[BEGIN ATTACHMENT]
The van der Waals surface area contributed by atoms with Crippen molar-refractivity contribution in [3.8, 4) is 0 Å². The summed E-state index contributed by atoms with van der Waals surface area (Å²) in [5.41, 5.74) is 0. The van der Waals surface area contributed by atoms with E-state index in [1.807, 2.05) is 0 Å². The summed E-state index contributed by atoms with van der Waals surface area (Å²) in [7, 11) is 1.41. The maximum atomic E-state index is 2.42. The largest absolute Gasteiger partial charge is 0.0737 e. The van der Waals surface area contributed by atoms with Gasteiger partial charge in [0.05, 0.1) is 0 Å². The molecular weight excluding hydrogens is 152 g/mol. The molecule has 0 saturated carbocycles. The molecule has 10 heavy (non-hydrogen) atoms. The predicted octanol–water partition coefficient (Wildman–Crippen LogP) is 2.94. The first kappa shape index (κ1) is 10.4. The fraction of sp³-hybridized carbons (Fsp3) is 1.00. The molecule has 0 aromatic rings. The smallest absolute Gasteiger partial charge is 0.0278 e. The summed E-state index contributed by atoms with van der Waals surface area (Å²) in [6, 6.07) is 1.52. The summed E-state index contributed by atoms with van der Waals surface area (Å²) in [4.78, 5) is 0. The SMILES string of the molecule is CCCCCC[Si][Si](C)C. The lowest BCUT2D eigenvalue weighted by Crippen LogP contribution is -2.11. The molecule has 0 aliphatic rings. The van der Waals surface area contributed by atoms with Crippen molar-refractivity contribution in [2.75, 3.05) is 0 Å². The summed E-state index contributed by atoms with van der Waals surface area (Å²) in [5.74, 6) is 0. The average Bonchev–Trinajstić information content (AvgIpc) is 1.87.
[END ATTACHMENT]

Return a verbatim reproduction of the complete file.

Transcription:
The van der Waals surface area contributed by atoms with Crippen molar-refractivity contribution in [3.8, 4) is 0 Å². The summed E-state index contributed by atoms with van der Waals surface area (Å²) in [5.41, 5.74) is 0. The van der Waals surface area contributed by atoms with E-state index in [1.807, 2.05) is 0 Å². The summed E-state index contributed by atoms with van der Waals surface area (Å²) in [7, 11) is 1.41. The maximum atomic E-state index is 2.42. The largest absolute Gasteiger partial charge is 0.0737 e. The van der Waals surface area contributed by atoms with Gasteiger partial charge in [0.05, 0.1) is 0 Å². The molecular weight excluding hydrogens is 152 g/mol. The molecule has 0 saturated carbocycles. The molecule has 10 heavy (non-hydrogen) atoms. The predicted octanol–water partition coefficient (Wildman–Crippen LogP) is 2.94. The first kappa shape index (κ1) is 10.4. The fraction of sp³-hybridized carbons (Fsp3) is 1.00. The molecule has 0 aromatic rings. The smallest absolute Gasteiger partial charge is 0.0278 e. The summed E-state index contributed by atoms with van der Waals surface area (Å²) in [6, 6.07) is 1.52. The summed E-state index contributed by atoms with van der Waals surface area (Å²) in [4.78, 5) is 0. The SMILES string of the molecule is CCCCCC[Si][Si](C)C. The lowest BCUT2D eigenvalue weighted by Crippen LogP contribution is -2.11. The molecule has 0 aliphatic rings. The van der Waals surface area contributed by atoms with Crippen molar-refractivity contribution in [2.75, 3.05) is 0 Å². The summed E-state index contributed by atoms with van der Waals surface area (Å²) in [5.74, 6) is 0. The average Bonchev–Trinajstić information content (AvgIpc) is 1.87.